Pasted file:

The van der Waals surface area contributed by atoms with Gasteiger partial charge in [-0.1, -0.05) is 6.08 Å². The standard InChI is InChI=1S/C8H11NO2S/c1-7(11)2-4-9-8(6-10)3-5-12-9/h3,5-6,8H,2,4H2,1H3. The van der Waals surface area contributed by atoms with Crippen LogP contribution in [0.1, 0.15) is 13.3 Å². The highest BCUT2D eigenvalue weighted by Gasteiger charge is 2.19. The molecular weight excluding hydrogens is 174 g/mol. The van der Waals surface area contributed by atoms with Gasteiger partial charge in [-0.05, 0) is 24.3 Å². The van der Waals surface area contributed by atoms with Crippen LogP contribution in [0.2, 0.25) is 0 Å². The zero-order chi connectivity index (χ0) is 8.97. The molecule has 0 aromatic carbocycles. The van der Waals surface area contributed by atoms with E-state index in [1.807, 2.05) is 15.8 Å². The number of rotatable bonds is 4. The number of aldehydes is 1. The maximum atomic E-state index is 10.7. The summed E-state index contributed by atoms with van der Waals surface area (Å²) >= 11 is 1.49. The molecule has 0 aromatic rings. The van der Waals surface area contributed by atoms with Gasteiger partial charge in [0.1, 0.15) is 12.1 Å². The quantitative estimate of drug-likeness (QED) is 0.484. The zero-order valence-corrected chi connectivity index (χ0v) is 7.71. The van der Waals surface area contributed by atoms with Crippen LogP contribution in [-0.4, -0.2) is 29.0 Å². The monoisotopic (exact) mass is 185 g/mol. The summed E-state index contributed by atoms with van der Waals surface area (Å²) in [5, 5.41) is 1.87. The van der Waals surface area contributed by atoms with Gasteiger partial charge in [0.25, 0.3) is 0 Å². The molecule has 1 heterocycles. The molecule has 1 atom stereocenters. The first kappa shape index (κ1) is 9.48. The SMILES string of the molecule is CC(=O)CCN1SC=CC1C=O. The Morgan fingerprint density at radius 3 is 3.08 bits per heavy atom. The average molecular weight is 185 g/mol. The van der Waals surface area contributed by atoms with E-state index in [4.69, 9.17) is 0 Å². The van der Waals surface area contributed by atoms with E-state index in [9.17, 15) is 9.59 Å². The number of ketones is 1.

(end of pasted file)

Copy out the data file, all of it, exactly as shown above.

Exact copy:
The van der Waals surface area contributed by atoms with Gasteiger partial charge in [-0.1, -0.05) is 6.08 Å². The standard InChI is InChI=1S/C8H11NO2S/c1-7(11)2-4-9-8(6-10)3-5-12-9/h3,5-6,8H,2,4H2,1H3. The van der Waals surface area contributed by atoms with Crippen LogP contribution in [0.1, 0.15) is 13.3 Å². The highest BCUT2D eigenvalue weighted by Gasteiger charge is 2.19. The molecular weight excluding hydrogens is 174 g/mol. The van der Waals surface area contributed by atoms with Gasteiger partial charge in [-0.05, 0) is 24.3 Å². The van der Waals surface area contributed by atoms with Crippen LogP contribution in [0.2, 0.25) is 0 Å². The zero-order chi connectivity index (χ0) is 8.97. The molecule has 0 aromatic carbocycles. The van der Waals surface area contributed by atoms with E-state index in [1.807, 2.05) is 15.8 Å². The number of rotatable bonds is 4. The number of aldehydes is 1. The maximum atomic E-state index is 10.7. The summed E-state index contributed by atoms with van der Waals surface area (Å²) >= 11 is 1.49. The molecule has 0 aromatic rings. The van der Waals surface area contributed by atoms with Gasteiger partial charge in [0.1, 0.15) is 12.1 Å². The quantitative estimate of drug-likeness (QED) is 0.484. The zero-order valence-corrected chi connectivity index (χ0v) is 7.71. The van der Waals surface area contributed by atoms with Crippen LogP contribution in [-0.4, -0.2) is 29.0 Å². The monoisotopic (exact) mass is 185 g/mol. The summed E-state index contributed by atoms with van der Waals surface area (Å²) in [5, 5.41) is 1.87. The van der Waals surface area contributed by atoms with Gasteiger partial charge in [0.25, 0.3) is 0 Å². The molecule has 1 heterocycles. The molecule has 1 atom stereocenters. The first kappa shape index (κ1) is 9.48. The SMILES string of the molecule is CC(=O)CCN1SC=CC1C=O. The Morgan fingerprint density at radius 3 is 3.08 bits per heavy atom. The average molecular weight is 185 g/mol. The van der Waals surface area contributed by atoms with E-state index in [4.69, 9.17) is 0 Å². The van der Waals surface area contributed by atoms with E-state index in [9.17, 15) is 9.59 Å². The number of ketones is 1.